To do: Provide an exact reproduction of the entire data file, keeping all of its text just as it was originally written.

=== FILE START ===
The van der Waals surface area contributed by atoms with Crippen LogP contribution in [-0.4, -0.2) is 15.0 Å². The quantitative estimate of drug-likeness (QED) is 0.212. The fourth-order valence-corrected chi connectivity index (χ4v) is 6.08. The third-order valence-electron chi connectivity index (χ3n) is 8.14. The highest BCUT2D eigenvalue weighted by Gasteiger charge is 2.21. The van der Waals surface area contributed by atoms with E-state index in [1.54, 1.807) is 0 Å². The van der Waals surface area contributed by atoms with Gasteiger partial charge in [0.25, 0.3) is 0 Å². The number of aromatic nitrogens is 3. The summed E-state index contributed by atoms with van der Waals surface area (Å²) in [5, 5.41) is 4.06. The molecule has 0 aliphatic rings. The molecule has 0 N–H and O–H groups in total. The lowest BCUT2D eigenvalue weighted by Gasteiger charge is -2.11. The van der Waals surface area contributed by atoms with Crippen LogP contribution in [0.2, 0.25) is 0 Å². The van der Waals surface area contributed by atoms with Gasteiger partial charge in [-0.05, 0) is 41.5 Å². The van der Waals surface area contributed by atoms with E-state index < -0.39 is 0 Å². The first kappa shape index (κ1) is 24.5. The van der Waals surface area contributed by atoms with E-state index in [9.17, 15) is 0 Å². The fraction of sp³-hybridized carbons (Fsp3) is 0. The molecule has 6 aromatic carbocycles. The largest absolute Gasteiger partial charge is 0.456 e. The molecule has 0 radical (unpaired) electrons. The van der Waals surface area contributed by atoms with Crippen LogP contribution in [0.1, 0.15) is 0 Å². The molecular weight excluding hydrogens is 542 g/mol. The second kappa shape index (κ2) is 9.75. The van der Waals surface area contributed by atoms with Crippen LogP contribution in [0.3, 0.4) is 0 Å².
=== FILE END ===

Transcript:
The van der Waals surface area contributed by atoms with Crippen LogP contribution in [-0.4, -0.2) is 15.0 Å². The quantitative estimate of drug-likeness (QED) is 0.212. The fourth-order valence-corrected chi connectivity index (χ4v) is 6.08. The third-order valence-electron chi connectivity index (χ3n) is 8.14. The highest BCUT2D eigenvalue weighted by Gasteiger charge is 2.21. The van der Waals surface area contributed by atoms with E-state index in [1.54, 1.807) is 0 Å². The van der Waals surface area contributed by atoms with Gasteiger partial charge in [0.25, 0.3) is 0 Å². The number of aromatic nitrogens is 3. The summed E-state index contributed by atoms with van der Waals surface area (Å²) in [5, 5.41) is 4.06. The molecule has 0 aliphatic rings. The molecule has 0 N–H and O–H groups in total. The lowest BCUT2D eigenvalue weighted by Gasteiger charge is -2.11. The van der Waals surface area contributed by atoms with Crippen LogP contribution in [0.2, 0.25) is 0 Å². The van der Waals surface area contributed by atoms with Gasteiger partial charge in [-0.05, 0) is 41.5 Å². The van der Waals surface area contributed by atoms with E-state index < -0.39 is 0 Å². The first kappa shape index (κ1) is 24.5. The van der Waals surface area contributed by atoms with E-state index in [9.17, 15) is 0 Å². The fraction of sp³-hybridized carbons (Fsp3) is 0. The molecule has 6 aromatic carbocycles. The largest absolute Gasteiger partial charge is 0.456 e. The molecule has 0 radical (unpaired) electrons. The van der Waals surface area contributed by atoms with Crippen LogP contribution in [0.1, 0.15) is 0 Å². The molecular weight excluding hydrogens is 542 g/mol. The second kappa shape index (κ2) is 9.75. The van der Waals surface area contributed by atoms with Crippen LogP contribution in [0.3, 0.4) is 0 Å².